Rogue 6-Shooter Olympic Grip Plates
Manufacturer: Rogue Fitness
This review of the Rep FB-5000 Flat Bench is done by our friend, Brandon Campbell Diamond. You can subscribe to him on YouTube here.
The Rogue 6-Shooter Olympic Plates are some of the most-well liked iron plates on the market. I've been using them for around eight months or so now, and this is going to be a review on the plates and my thoughts on them in case you're interested in buying them. I'm not going to go over my account of why I chose them for this build because I've already done that in a whole series called picking plates where I chronicle all the different types of plates out there from cheap plates to secondhand plates to calibrated plates, bumper plates, and what led me to my final decision of getting these machined weight plates from Rogue.
The bottom line is that I find that machined iron plates offer the best balance between accuracy and price, so the best-bang for your buck while still being good quality plates. So that being said, let's talk about these particular ones. The biggest thing that jumps out to most people with these plates is the way that they look. And I gotta say, they are very aesthetically pleasing. In fact, these are some of my favorite looking plates; they remind a lot of people of the Ivanko Revolvers because they are almost identical except they have one less hole. Ivanko's have seven, the Rogue 6-Shooters, as evidenced by their name have six but Rogue's offering are much more affordable. And, surprisingly, I actually find the build quality on these to be much, much better. That's one thing that you really have to look out for with Ivanko these days is the fact that while they used to be really known as a high-performing company in terms of the product, coupled with the fact that most of the stuff was made here in the USA, they have since outsourced almost all their production to China.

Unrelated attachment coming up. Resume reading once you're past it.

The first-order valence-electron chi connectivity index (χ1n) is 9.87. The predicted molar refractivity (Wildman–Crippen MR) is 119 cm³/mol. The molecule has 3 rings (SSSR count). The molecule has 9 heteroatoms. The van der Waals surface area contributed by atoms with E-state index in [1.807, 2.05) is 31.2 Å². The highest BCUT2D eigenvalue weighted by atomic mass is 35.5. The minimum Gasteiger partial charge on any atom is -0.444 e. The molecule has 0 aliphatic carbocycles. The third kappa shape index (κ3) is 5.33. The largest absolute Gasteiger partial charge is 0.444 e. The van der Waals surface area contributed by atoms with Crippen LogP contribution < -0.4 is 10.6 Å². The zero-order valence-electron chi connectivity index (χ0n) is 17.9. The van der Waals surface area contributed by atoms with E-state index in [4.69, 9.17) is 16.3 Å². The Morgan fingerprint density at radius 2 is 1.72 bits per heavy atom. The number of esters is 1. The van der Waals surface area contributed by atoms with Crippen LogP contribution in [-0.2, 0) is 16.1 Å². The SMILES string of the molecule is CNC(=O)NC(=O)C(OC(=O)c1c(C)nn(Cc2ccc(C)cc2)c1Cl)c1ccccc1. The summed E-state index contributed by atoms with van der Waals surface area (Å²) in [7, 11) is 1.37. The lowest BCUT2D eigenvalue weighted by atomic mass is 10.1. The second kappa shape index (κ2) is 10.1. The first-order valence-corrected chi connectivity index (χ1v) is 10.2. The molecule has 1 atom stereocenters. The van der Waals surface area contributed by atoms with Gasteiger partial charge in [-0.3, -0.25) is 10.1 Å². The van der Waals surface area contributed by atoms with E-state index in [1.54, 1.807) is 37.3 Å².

If you talk to a lot of the old meatheads, they will say and agree that the quality has since dropped off for Ivanko. So, Ivanko's are no longer as accurate as they used to be back in the day, and I say all of this because the Rogue 6-Shooters remind people of the Ivankos, but they're much better priced and much more accurate, which I think for most people is a win. Now obviously, how plates look plays a factor. For some people, they will say it doesn't matter how plates look, and I somewhat agree to that, but not only do these look very good in my opinion, but they're also very functional.
The biggest thing for me is going from calibrated competition bumper plates (the Rogue Competition Bumper Plates were my previous set) to the Rogue Calibrated Steel Plates which were very much a pain in the ass to get on and off a weight tree or off a bar and kind of digging your fingers in there or holding them and moving them, walking them back and forth. This was especially true for the heavier plates like the 25KG and 20KG plates. With the 6-Shooter plates, again, because they're aesthetic, they have the holes cut into them. It looks good, but it also makes it super easy to grip because all those holes actually act as handles. So, moving weights from here to there has never been easier for me. Not to mention if you want to get pretty creative, there's actually a lot of exercises you can do with just the plates themselves because of the built-in grip holes.
Not only do the 6-shooters look great, but also functionality-wise, they are very well-performing. Now, speaking of that, one of the big reasons I wanted to go with these particular cast iron plates is because I wanted something that was accurate, but I also didn't want to spend the same amount of money that I spent on calibrated plates. So I chose these particular ones because when you take a look at the bigger plates like the 25LBers, 35LBers, and 45LBers they're advertised to be within 1% plus or minus of what the stated weight should be. Now for me, what I did is I went ahead and weighed a lot of my plates on a scale, took an average, and what I found was on average the 45-pound plates actually weighed 49.8 pounds. So that's roughly within 0.04% so not even that full 1% so more than half less than what the accuracy should be. This means the 45's are very accurate and overweight which is preferable.